Room and Food

Where do I stay during one-week language program? Where Do I stay during the internship program? What do I eat? What about shower and restrooms? Do you accommodate special diet?

IFRE manages living accommodations, meals and supervision for interns for the entirety of a interns' stay in Nepal . Most interns placed in Kathmandu projects stay at our homebase – a permanent home set aside for international interns and manned with a local staff. Our homebase provides a same-gender shared room and shared bathroom with running hot water and a “western” style toilet. Interns will have the ability to do laundry at the homebase.

Interns receive three prepared meals per day. We do not accommodate special diets beyond vegetarians or diabetics. Our cooks prepare breakfasts, lunches and dinners of Nepali foods (similar to Indian food, including wheat bread, rice, curry, dahl, chapatti and pickles) for interns. If interns will be out of the house during lunch hour, they can request a lunch "to go”. If traditional Nepali fare does not appeal to interns, they are welcome to buy personal food and prepare it.

Our safe and secure Kathmandu homebase is located in a beautiful area of Kalanki, nearly 5 km away from Thamel, a popular tourist hub of Nepal . Most of our interns' projects are located within 2-5 miles of the homebase. Therefore, interns can simply walk to their projects or take a local taxi. Most necessary services for travelers are located within 2 km of the homebase: internet cafés, restaurants and grocery stores. Our homebase is located in the heart of city and provides easy access for interns to all parts of Kathmandu . It is a perfect situation for interns to live safely and comfortably while making many new friends and sharing experiences every day. Most of interns project in Nepal ( Kathmandu ) are located within 2-10 km of our homebase so you may walk or ride a local bus to your project. In the evening interns return to the homebase, to relax, eat dinner, explore local areas or share the day's experiences with fellow interns and staff.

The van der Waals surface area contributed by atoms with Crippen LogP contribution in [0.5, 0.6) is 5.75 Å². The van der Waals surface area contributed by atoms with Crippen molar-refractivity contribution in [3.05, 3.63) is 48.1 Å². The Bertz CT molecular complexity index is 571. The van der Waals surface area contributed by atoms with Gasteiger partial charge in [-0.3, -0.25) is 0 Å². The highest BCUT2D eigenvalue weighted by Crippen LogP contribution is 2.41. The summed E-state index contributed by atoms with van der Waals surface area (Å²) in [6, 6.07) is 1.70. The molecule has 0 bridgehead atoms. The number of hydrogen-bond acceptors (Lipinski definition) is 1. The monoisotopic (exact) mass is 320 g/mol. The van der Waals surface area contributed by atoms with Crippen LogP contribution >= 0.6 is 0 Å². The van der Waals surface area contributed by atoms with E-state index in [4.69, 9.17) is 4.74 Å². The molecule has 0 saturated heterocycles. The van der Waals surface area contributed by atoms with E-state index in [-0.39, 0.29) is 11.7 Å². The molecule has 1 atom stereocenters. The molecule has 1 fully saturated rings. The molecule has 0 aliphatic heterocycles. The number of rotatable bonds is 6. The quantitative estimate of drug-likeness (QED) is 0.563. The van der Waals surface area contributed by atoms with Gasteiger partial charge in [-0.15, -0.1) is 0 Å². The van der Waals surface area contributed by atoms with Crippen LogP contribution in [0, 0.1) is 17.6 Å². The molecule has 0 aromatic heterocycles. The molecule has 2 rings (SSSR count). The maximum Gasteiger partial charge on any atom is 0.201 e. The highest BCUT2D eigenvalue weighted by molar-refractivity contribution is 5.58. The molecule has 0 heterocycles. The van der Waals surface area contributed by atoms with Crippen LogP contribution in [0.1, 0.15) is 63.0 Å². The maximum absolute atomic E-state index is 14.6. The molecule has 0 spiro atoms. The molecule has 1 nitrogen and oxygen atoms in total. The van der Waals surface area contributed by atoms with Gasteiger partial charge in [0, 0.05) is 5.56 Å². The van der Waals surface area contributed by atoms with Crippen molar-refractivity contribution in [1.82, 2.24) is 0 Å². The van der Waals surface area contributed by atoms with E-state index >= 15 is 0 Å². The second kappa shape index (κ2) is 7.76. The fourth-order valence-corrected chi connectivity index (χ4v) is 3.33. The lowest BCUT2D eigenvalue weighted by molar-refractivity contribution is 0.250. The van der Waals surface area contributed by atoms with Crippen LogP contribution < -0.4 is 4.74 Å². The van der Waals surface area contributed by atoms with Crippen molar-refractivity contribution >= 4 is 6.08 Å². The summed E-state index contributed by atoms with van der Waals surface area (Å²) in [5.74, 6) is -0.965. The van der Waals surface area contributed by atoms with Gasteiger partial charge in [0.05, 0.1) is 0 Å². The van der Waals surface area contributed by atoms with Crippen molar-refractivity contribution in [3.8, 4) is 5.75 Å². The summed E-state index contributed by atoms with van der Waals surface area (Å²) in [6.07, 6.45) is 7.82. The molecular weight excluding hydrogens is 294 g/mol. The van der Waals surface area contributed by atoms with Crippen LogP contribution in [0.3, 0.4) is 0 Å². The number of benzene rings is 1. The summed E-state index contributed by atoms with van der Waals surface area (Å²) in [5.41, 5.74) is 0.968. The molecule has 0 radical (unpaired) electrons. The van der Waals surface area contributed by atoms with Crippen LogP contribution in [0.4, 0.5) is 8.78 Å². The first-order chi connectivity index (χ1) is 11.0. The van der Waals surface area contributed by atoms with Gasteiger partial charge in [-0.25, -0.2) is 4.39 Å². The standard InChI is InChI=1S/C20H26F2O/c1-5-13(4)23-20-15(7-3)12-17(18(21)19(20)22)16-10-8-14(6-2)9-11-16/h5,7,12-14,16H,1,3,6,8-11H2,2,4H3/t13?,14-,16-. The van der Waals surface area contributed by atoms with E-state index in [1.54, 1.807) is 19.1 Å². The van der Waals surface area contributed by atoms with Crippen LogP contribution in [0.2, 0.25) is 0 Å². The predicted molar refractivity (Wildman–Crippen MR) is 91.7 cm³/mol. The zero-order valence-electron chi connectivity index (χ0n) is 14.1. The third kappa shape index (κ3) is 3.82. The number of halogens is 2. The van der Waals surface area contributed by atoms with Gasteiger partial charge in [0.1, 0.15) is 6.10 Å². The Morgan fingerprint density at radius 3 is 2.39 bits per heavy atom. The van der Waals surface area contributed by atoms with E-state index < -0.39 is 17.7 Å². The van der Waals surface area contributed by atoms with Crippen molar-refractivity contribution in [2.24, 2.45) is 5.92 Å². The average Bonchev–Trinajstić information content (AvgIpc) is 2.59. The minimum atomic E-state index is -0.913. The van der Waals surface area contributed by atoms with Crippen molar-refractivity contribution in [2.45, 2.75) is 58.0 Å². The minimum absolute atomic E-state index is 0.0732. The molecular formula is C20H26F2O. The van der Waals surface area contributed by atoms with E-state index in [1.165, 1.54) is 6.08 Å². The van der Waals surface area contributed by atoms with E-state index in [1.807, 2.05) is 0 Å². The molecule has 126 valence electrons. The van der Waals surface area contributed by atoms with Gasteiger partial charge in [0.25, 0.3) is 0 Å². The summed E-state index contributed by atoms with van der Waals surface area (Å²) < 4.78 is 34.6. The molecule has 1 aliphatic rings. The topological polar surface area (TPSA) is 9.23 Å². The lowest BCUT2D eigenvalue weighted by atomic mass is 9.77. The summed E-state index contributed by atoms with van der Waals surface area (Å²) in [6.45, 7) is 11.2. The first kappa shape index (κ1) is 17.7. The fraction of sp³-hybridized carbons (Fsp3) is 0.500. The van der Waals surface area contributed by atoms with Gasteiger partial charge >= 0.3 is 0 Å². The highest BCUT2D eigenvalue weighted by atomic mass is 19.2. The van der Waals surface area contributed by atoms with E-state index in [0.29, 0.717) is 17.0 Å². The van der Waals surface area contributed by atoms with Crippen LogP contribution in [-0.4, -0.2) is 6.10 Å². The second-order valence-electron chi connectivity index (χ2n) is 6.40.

Occasionally, depending on intern traffic, available projects or distance to an intern's assigned project, we may also place our interns with carefully pre-screened host families. Our host families are socially respected and are experienced with hosting international interns. They have strong interest in our interns' safety and well-being and demonstrate this with caution and care. In most host family situations, interns will share a room with another intern of the same gender. Another viable option is an at-orphanage stay. Many orphanages in Kathmandu have special rooms set aside to house international interns. Interns who have stayed with a host family or at an orphanage describe an enriched experience because of having done so. Once you have applied for program placement, you will find the specific details of your accommodations in your personal placement documents for your project.

Visas

IFRE requires interns obtain a tourist visa before departing for Nepal . Please contact the local Nepalese embassy to learn more about the proper steps to take when obtaining a visa. They will have information about timelines, visa fees and visa extensions. It is the intern's sole responsibility to obtain a visa.

Health and safety

Being informed is the best defense against disease and safety risks. We recommend visiting some of the following websites for health and safety information:

WHO website for international travelers ( http://www.who.int )

WHO Nepal ( http://www.who.int/countries/en/ )

Tips for visitor to Nepal ( http://kathmandu.usembassy.gov/information_for_travelers.html )

GENERAL HEALTH TIPS FOR INTERNS IN NEPAL

  • Drink only bottled or boiled water or carbonated (bubbly) drinks in cans or bottles. Tap water should not be considered safe at the beaches nor fountain drinks and ice cubes. If this is not possible, make water safer by both filtering through an "absolute 1 micron or less" filter AND adding iodine tablets to the filtered water. "Absolute 1 micron filters" are found in camping/outdoor supply stores.
  • Buy bottled water from respectable outlets to guard against upset stomach. Some of the well-known brands are AquaFina and Himalaya . Ensure the seal of the bottle is intact to avoid purchasing tap water in a resealed bottle.